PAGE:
Add like
Add dislike
Add to saved papers

Elevated drug overdose mortality among Americans who visit Florida, 2003-2020.

OBJECTIVE: Florida state has played a conspicuous role in the current U.S. drug epidemic. Reports suggest that even non-Florida residents may suffer excessive overdose fatalities while visiting the state, possibly in connection to two sets of events: (1) the overprescribing of controlled substances, and more recently, (2) the exploitation of patients' insurance benefits by unscrupulous operators of substance use treatment facilities in Florida. To date, however, no research has examined the overdose fatalities of non-Florida residents inside Florida.

METHODS: Death certificate data were used to calculate proportionate mortality ratios for overdoses among Florida residents and visitors. Deaths occurring in the rest of the USA were used as reference populations.

RESULTS: Between 2003 and 2020, overdose mortality was slightly elevated for Florida residents within their home counties (106.7 (95% CI 105.8 to 107.5)) and in other Florida counties (113.0 (95% CI 110.0 to 116.0)). Significantly, this mortality was much higher among out-of-state visitors in Florida (163.1 (95% CI 157.5 to 168.8)). When analysed by year, greater overdose mortality among visitors coincided with years when drug prescribing in Florida was rampant, and with the advent of expanded insurance coverage for substance use treatment. During this more recent period (since 2014), overdose mortality was exceptionally high for out-of-state visitors in Palm Beach County, where reports of malpractice in the Florida treatment industry have been concentrated.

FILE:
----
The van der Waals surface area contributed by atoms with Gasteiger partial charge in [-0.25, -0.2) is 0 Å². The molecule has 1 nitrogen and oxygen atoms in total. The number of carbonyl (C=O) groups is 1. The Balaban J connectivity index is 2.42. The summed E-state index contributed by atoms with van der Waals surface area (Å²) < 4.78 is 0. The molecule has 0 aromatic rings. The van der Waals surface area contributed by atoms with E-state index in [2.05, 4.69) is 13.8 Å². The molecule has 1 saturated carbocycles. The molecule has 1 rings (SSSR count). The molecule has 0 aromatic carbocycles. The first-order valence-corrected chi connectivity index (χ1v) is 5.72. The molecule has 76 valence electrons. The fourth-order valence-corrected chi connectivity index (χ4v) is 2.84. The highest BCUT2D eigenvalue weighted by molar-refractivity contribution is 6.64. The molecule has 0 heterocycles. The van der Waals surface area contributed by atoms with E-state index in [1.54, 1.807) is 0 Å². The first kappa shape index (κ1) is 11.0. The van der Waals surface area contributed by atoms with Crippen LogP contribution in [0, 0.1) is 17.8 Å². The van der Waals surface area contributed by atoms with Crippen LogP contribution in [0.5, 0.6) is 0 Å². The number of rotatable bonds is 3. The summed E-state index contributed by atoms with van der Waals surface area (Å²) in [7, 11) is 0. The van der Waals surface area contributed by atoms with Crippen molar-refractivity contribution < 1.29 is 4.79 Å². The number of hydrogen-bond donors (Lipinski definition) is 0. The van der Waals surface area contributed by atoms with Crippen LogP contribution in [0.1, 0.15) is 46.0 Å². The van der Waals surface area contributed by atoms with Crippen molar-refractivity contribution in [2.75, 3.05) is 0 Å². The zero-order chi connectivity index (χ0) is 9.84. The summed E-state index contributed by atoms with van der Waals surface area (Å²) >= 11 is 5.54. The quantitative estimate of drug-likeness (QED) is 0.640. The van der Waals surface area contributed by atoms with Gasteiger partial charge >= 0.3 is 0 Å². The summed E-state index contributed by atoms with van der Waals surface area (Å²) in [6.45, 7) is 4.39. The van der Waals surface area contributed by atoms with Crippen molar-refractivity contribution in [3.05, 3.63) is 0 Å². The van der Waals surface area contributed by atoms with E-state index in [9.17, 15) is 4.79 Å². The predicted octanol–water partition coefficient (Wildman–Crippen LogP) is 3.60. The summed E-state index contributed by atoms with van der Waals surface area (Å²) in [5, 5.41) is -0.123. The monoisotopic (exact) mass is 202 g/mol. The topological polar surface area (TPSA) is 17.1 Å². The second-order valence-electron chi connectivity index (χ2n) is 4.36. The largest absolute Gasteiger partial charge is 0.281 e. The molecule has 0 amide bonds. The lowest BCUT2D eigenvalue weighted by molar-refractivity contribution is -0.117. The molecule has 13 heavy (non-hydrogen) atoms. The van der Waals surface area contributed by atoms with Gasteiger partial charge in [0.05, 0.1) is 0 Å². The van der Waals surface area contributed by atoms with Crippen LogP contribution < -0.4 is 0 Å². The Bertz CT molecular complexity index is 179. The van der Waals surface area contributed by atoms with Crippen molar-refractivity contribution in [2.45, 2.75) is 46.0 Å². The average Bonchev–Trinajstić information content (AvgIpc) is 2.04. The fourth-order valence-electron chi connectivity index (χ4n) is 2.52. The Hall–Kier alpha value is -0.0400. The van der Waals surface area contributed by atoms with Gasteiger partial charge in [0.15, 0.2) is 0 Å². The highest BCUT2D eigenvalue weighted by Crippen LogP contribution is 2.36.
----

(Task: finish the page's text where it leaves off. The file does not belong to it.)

CONCLUSIONS: Overdose mortality was disproportionately high among out-of-state visitors in Florida. The results suggest that the regulatory policies in Florida may be implicated in drug-related casualties of people who live in other parts of the USA.

Full text links

We have located links that may give you full text access.
Can't access the paper?
Try logging in through your university/institutional subscription. For a smoother one-click institutional access experience, please use our mobile app.

Related Resources

For the best experience, use the Read mobile app

Mobile app image

Get seemless 1-tap access through your institution/university

For the best experience, use the Read mobile app

All material on this website is protected by copyright, Copyright © 1994-2024 by WebMD LLC.
This website also contains material copyrighted by 3rd parties.

By using this service, you agree to our terms of use and privacy policy.

Your Privacy Choices Toggle icon

You can now claim free CME credits for this literature searchClaim now

Get seemless 1-tap access through your institution/university

For the best experience, use the Read mobile app